For most wholesale operations, an inventory boasting thousands of different products and items is normal. Order picking is usually where inefficiencies are identified, as manual labor is greatly outpaced by a variety of automation solutions.

  • ASRS
    • An ASRS (Automatic Storage and Retrieval System) uses a crane attached to a horizontal and vertical track, scaling the racking structure, and using extendable forks to handle pallets. The operator terminal provides information on what product is stored where, and the ASRS operates when a retrieve or store command is inputted.
  • AMR/AGV
    • Automated Guided Vehicles (AGV) and Autonomous Mobile Vehicles (AMR) both provide a multitude of functions, typically moving items from one area of the facility to another, absent of human interaction. The difference between the two is in the way it senses the environment. AGV’s move by using a sensor that follows a set path (typically a form of sticker or tape on the ground). AMRs move by sensing objects around them, and learning an optimal path. In this sense, both have applications that one or the other is better suited to.
  • Shuttle Systems
    • For the best of both worlds, a shuttle system utilizes pick robots within a racking structure. When an order is being fulfilled, the robot navigates to the compartment where the item is held, retrieves it, and brings it to the worker’s pack station or an item dispenser receptacle.

5. Flexible packaging


It goes without saying that a massive catalog of products varying in weight and size would need packaging solutions just as versatile.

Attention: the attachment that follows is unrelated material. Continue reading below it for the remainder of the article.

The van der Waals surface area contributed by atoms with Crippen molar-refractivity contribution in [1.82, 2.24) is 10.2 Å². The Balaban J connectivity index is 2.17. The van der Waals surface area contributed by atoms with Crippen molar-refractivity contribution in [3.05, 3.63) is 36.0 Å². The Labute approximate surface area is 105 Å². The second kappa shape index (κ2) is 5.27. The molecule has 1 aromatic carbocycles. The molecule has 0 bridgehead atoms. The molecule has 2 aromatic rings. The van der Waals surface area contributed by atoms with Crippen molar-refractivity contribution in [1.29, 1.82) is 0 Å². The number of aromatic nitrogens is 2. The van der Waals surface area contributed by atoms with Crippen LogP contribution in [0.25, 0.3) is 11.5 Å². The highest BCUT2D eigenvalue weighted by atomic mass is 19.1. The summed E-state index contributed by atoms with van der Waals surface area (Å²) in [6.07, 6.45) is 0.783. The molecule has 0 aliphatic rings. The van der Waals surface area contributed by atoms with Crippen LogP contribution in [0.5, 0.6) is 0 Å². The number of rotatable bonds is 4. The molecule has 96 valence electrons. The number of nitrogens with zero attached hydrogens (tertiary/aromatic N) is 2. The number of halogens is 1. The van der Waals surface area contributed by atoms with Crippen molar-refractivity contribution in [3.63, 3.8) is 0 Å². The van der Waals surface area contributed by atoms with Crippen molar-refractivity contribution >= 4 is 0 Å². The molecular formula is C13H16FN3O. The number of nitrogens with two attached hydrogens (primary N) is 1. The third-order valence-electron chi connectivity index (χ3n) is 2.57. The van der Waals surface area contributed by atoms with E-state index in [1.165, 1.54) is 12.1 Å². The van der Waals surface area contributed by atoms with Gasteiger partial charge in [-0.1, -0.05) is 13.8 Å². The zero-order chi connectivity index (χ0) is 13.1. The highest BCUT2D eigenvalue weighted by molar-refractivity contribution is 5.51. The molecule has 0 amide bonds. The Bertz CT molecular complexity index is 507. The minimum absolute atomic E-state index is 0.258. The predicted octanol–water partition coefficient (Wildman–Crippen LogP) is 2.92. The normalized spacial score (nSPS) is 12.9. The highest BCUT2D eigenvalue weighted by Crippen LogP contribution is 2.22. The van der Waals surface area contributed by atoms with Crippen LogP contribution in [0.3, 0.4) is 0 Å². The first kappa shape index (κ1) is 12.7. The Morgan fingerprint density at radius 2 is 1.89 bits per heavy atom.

Automation systems, such as conveyors, are manufactured in different dimensions and applications and can be engineered in a warehouse layout to accommodate cartons of varying sizes and fragility.

We go in-depth on carton packing solutions in our 3PL Automated Box Packing Solutions for Powerful and Profitable Order Fulfillment post.

6. Reliable sortation


Sortation systems separate products for induction into individual lanes typically associated with an outbound destination. Various types of sortation and conveyor systems are often connected to comprise a fully functioning material handling solution.

Wholesalers supply a diverse range of customers from all over, so quick, and accurate diverts are required to keep items moving and heading to the right destination. Selecting the correct type of sortation system is where the most thought should be put, as it all matters on the dimensions of the product being moved.

7. Effective pallet handling


Pallets can be cumbersome to transport throughout a warehouse, so offering simple solutions to warehouse workers to decrease human touchpoints with pallets can prove effective.

  • Pallet conveyor
  • Pallet flow rails
  • Pallet lifters
  • Pallet positioners
  • Gravity racking
  • Tugger and dolly attachments for AGVs

8. Maximize warehouse space


Wholesale warehouse space is extremely precious. Ensuring there’s room for storage, order fulfillment, loading, maintenance, employees, and office- all while following building codes, is no easy feat. If space is at a premium, but additional systems will need to be implemented in the future, a few capacity-saving solutions can provide some leeway.

  • Inclined and spiral conveyors
    • Suspended conveyor sections above the warehouse floor.
  • Mezzanine structures